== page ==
1Simone Gerber, 1Christoph Burkhardt, 1Gerrit Budde, 1Knut Metzler, 1Thorsten Kleine
The Astrophysical Journal Letters 841 L17 Link to Article [https://doi.org/10.3847/2041-8213/aa72a2]
1Institut für Planetologie, University of Münster, Wilhelm Klemm-Straße 10, D-48149 Münster, Germany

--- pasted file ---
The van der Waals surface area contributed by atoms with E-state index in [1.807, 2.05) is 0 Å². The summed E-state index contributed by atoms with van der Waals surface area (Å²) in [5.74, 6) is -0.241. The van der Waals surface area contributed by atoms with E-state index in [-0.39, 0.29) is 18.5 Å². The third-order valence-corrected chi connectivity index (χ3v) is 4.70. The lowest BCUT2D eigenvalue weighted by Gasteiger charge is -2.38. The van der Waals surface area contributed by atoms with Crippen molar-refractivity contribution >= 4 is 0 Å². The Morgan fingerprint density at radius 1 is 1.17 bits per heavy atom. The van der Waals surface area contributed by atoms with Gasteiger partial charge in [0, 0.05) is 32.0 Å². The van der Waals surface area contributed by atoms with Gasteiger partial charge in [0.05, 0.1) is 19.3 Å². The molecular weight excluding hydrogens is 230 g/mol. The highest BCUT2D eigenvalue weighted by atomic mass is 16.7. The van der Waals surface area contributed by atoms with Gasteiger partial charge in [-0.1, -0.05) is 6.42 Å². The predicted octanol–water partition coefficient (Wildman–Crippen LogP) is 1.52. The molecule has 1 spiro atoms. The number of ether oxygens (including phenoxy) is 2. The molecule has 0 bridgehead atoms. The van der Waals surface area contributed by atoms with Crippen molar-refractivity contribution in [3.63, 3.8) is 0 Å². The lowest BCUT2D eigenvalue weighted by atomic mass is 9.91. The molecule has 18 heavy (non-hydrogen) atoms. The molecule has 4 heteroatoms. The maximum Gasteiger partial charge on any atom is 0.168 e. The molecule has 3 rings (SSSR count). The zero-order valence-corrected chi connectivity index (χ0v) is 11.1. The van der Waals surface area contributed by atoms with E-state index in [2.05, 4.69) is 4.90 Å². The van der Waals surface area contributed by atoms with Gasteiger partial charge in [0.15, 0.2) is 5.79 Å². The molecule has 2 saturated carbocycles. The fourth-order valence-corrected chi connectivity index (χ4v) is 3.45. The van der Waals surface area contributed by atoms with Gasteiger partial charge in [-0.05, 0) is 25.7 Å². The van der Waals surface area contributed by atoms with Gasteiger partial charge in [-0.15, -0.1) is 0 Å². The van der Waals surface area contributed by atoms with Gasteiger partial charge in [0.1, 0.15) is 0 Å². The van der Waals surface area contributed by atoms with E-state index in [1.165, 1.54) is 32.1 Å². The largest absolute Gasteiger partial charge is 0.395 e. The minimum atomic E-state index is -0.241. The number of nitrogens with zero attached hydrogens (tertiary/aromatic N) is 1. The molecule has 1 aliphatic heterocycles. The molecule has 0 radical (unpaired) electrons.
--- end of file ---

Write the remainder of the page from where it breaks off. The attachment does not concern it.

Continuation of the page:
Chondrules formed by the melting of dust aggregates in the solar protoplanetary disk and as such provide unique insights into how solid material was transported and mixed within the disk. Here, we show that chondrules from enstatite and ordinary chondrites show only small 50Ti variations and scatter closely around the 50Ti composition of their host chondrites. By contrast, chondrules from carbonaceous chondrites have highly variable 50Ti compositions, which, relative to the terrestrial standard, range from the small 50Ti deficits measured for enstatite and ordinary chondrite chondrules to the large 50Ti excesses known from Ca–Al-rich inclusions (CAIs). These 50Ti variations can be attributed to the addition of isotopically heterogeneous CAI-like material to enstatite and ordinary chondrite-like chondrule precursors. The new Ti isotopic data demonstrate that isotopic variations among carbonaceous chondrite chondrules do not require formation over a wide range of orbital distances, but can instead be fully accounted for by the incorporation of isotopically anomalous “nuggets” into chondrule precursors. As such, these data obviate the need for disk-wide transport of chondrules prior to chondrite parent body accretion and are consistent with formation of chondrules from a given chondrite group in localized regions of the disk. Finally, the ubiquitous presence of 50Ti-enriched material in carbonaceous chondrites and the lack of this material in the non-carbonaceous chondrites support the idea that these two meteorite groups derive from areas of the disk that remained isolated from each other, probably through the formation of Jupiter.